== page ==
Manikkadavu and the adjacent villages, before the independence of India, were private forest owned by a landlord family of Nayanar caste called "Karaykkattu Idam". They were the subjects of Chiraykal Rajas who retained power as the loyalists of British Raj. As per the local version of feudalism, the ‘janmi’ (landlord) family was not only owned the land but ruled over its tenants. The tenements of this forest land were the Karimpalas, the first ever inhabitants of Manikkadavu. Though some very old Karimpala elders say that there lived in ancient Manikkadavu a tribe called ‘Vedikalamar’, there is no proof of it. For thousands of years the people of Karimpala tribe were leading a most eco-friendly life here; quite a jungle life indeed. They adopted very crude and ancient ways of agriculture. They never used spade, used only "periya" instead. "Peria" is a three-inch-long and one-inch-broad miniature of spade with a wooden handle one foot in length. Sparing the huge trees and clearing bushes, creepers and other wild plants, they prepared ground with their "peria" and cultivated paddy and other seasonal crops. Beating "thudi", a typical drum of the tribal, they would sing melodiously their traditional "vaalichappaattu" while preparing ground and sowing paddy. Every year after harvest, they shift to a new place abandoning the old. They called this system "ponam krishi". "Ponam" and "krishi"in their language means forest and farming respectively. Besides they went on hunting and fishing to find their daily food. They had to give the Janmi a portion of the animal they hunt. Exploited by the rich nobility, the ignorant and quite illiterate tribal people led a miserable life. They had to pay the landlord 1/4th or even more of the crops as ‘vaaram’ also known as ‘purappadu’ (fixed percentage of crops as levy to the landlord). During the months of ‘Kanni’ and ‘Thulam’, the loyal official of the Janmi (the landlord) called ‘surveyor’ would come to the jungle land, allot land and fix ‘vaaram’ for the next year’s cultivation. The tribal people had to travel a lot by foot through the jungle paths carrying the huge load of vegetables and other crops to offer at the Idam, the janmi’s palatial home in the village outside the forest. There the poor untouchables always got a cold reception. Quite down below the courtyard of Idam, they were stopped and the ‘Karyasthan’ or the chief executive officer of the Janmi would accept their offerings and give them ‘choru’ (cooked rice) in plantain leaf. For drinking water they had to go to the stream nearby and no vessels were provided. The Janmi’s words were binding. He had the right to give the poor tribal even the capital punishment. He could also evict the tribal people from their cultivated land. The Janmi’s men would put small branches of trees with its leaves and put stones on the same to demarcate the land of a tenant who had acquired the wrath of the Janmi. The evicted person thereby lost all the rights over his crops and was thereafter forbidden to enter his hut or even the cultivated land. This practice was known as ‘Kallum Tholum Vaykal’ (putting stone and leaves). The Karimpala elders say that it was an ancient custom among them to offer ‘kattas’ (bundles of paddy) to Goddess Mani at the Nuchiad temple. The ‘kattas’ were accepted from outside the temple compound by the ‘embrassan’, a temple official. They were given "payasam" made of rice, sugar and milk but, since they were treated as untouchables, not permitted to enter the temple. The story about an ancient civilization still lingers among Karimpala elders. It tells us that there was a Brahmin settlement at a place formerly known as ‘Illathumpadi’ somewhere near present-day Manipparathattu. Reminiscent of destroyed or deserted ‘Illams’ (Brahmin homes) were found scattered at that part before the deforestation after the advent of settlers from Travancore. Similar stories are there about ‘Onapparambu’ and ‘Nambadipparambu’, two places existing only in legends passed over through ages. Those two places –on analyzing the tribal stories we can conclude - were flourishing centers of ancient Hindu culture, existed somewhere near present-day Nuhiyad. The ritualistic worship of Mani Bhagavathi (Goddess Mani) known as ‘kalasam’ is performed by ‘Aattukaran’, the tribal priest of the Karimpalas. Pallathu Ambu, the present Aattukaran, believes that there lived Kolantha Chemmaran, the first Aattukaran of this place, even at the time when there was stone and earth. He had come to this place from a place called ‘Erelantha Naadu’. He made there a ‘valappu’ or a small estate of coconut and areca nut trees and also cultivated paddy. In those days the Aattukaran was the only Karimpala with a permanent dwelling place and around it there were coconut and many fruit trees including jack fruit trees and mango trees. This ancestral property of Aattukaran known as ‘vallyeriyka valappu’ was later acquired by a timber trader, who was also a money lender, in a quite deceitful manner- laments the present Aattukaran. When the present Aattukaran took charge, Manikkadavu and surrounding places were the part of a dense forest known as ‘Manjalaadu kaadu’. He and his family began life here at ‘Vallya cheriykal parambu’. The ‘janmi’ had given them the land with the right to use at their discretion. It was from the officials of the janmi known as ‘karyasthans’ that the illiterate Karimpalas knew the dates of the year and the names of the months and seasons. For medicine they used only the herbs got from the forest. Only the Aattukaran of the Karimpala tribe has the right to perform ‘kalasam’ (‘kalasam kettiyaaduka’). The ‘Peruvannaan’ from ‘Parikkalam’, a nearby village, also came to this place to perform some other forms of rituals to goddess Mani like ‘theyyam’ or ‘Manippothiye kettiyaadal’. It is believed that it is Mani Bhagavathi who speaks through the Aattukaran, while he performs ‘kalasam’. Though quite illiterate, the humble simple tribal priest knows the language of Goddess Mani. The Aattukaran claims that during kalasam he sees Goddess Mani as a silent tall lady of the complexion of red silk, with long silky hair and closed eyes. On the day of kalasam a small miniature of a hut called ‘maadam’ is built and an oil lamp is kindled inside to honor and pray to the late karanavars. The ritual related to this function is called ‘kudiyiruthal’. If this ritual is not performed, the Karimpalas believe, the departed souls will wander in agony.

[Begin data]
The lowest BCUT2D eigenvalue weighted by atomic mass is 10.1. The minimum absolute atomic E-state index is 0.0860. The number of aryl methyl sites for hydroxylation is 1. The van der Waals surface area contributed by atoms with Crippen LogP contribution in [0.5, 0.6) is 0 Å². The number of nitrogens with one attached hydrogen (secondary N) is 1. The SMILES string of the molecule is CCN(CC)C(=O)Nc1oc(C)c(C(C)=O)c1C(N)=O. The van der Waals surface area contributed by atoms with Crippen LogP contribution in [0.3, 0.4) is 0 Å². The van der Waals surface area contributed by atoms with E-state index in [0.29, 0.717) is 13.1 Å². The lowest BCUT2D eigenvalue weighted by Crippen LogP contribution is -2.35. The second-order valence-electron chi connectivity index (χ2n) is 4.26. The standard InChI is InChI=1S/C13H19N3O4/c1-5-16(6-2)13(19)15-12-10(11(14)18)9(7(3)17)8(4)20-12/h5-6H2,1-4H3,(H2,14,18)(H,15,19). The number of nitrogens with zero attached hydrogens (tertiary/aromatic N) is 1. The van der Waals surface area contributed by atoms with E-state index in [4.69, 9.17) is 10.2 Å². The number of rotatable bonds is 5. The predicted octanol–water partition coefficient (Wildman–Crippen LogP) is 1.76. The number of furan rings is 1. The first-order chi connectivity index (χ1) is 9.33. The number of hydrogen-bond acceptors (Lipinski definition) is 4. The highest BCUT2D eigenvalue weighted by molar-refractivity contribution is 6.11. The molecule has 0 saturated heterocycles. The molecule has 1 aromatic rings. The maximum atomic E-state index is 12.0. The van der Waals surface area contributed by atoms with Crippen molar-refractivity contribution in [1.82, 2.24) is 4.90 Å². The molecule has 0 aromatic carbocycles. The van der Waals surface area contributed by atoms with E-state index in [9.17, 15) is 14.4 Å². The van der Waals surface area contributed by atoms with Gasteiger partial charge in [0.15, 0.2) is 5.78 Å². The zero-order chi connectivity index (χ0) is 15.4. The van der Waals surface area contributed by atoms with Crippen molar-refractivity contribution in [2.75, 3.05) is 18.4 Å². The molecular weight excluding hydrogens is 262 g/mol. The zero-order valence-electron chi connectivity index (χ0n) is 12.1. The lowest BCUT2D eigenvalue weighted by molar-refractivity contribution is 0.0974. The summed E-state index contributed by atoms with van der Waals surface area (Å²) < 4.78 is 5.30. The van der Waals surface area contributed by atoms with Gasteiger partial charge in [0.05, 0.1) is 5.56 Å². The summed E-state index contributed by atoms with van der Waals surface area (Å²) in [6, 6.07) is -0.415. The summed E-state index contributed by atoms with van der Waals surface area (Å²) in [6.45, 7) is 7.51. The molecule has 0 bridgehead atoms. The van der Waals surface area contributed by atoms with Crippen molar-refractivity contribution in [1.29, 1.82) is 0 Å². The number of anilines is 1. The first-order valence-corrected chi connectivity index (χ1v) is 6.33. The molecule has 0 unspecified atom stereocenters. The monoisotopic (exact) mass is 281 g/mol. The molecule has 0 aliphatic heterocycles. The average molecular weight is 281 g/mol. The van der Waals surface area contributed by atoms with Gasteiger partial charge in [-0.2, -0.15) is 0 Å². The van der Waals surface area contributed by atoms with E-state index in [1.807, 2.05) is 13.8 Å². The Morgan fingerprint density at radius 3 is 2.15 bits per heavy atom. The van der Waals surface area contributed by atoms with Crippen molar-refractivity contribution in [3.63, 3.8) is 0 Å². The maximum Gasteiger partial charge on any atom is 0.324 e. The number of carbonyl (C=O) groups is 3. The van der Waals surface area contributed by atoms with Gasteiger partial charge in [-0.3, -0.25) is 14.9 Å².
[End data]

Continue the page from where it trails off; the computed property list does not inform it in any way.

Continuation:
Recent history

The present Aattukaran inherited the title from his father. Every night he kindles the light calling God: ‘Iswari Mathave’ (Goddess Mother). The first Aattukaran got the title from the Nayanar family of ‘Karaykkattu Idam’ (the family of the landlords) along with a sword, red silk and gold bangles symbolizing the priestly position. In ancient days the Karimpalas had no deities other than ‘Sri Muthappan’ and ‘Goddess Mani’. On special occasions they offered chicken to the Aattukaran, especially when kalasam was conducted. In the olden days, the Karimpalas had their own way of celebrating their mangalam (marriage). The friends and relatives of the groom assemble first at his residence. Then beating thudi and singing their traditional songs, they all go to all go to the residence of the bride's uncle. There they would stay for a day. Most often the number of the team exceeds 100. Up to dawn they would all feast, beat their ‘thudi’ and sing ‘mangalam paattu’, their traditional songs meant for marriage celebration. Dowry system was quite unknown to them. Marriage among them was really an agreement between two families. If a boy and a girl fall in love with each other, his parents and ‘karanavars’ (uncles) would visit the girl’s uncle and offer him paddy, discuss the proposal and fix the marriage. Together they would drink toddy—the only liquor known to them—and their merrymaking often went on for a whole day. Cucumber was the main dish of those days. ‘Thali’- the ornament worn by Hindu women as a symbol of wedlock—was not used by them before the coming of settlers from Travancore. The marriage celebrations were conducted at the ‘karanavar’s house and expenses were met by him. The culture, and even the food habits, of Karimpalas have much changed after the large-scale migration of Christian settles from Travancore. Tapioca and many other new crops were introduced by them. The settlers bought the forest land from the janmi. They cleared forest, began to cultivate seasonal as well as permanent crops. The vast stretch of land used until their arrival at the will and pleasure of the Karimpalas for ‘ponam krishi’ thus became the land of the settlers. The particular way of farming – ‘ponam krishi’-, thus, came to an end and they were thereafter confined to a few acres of land at a hill called ‘Karimpalakkunnu’ (known also as Gandhi Nagar) in the outskirts of Manikkadavu and also at Chittari near River Udumba at Kanjirakolly. The elders among them remember their first encounters with the settlers. It was from them that they got tapioca to eat and country liquor to drink for the first time. From them, for the first time, they heard the word kristhiyani (Christian), learnt about the way of a settled life and knew about cash crops.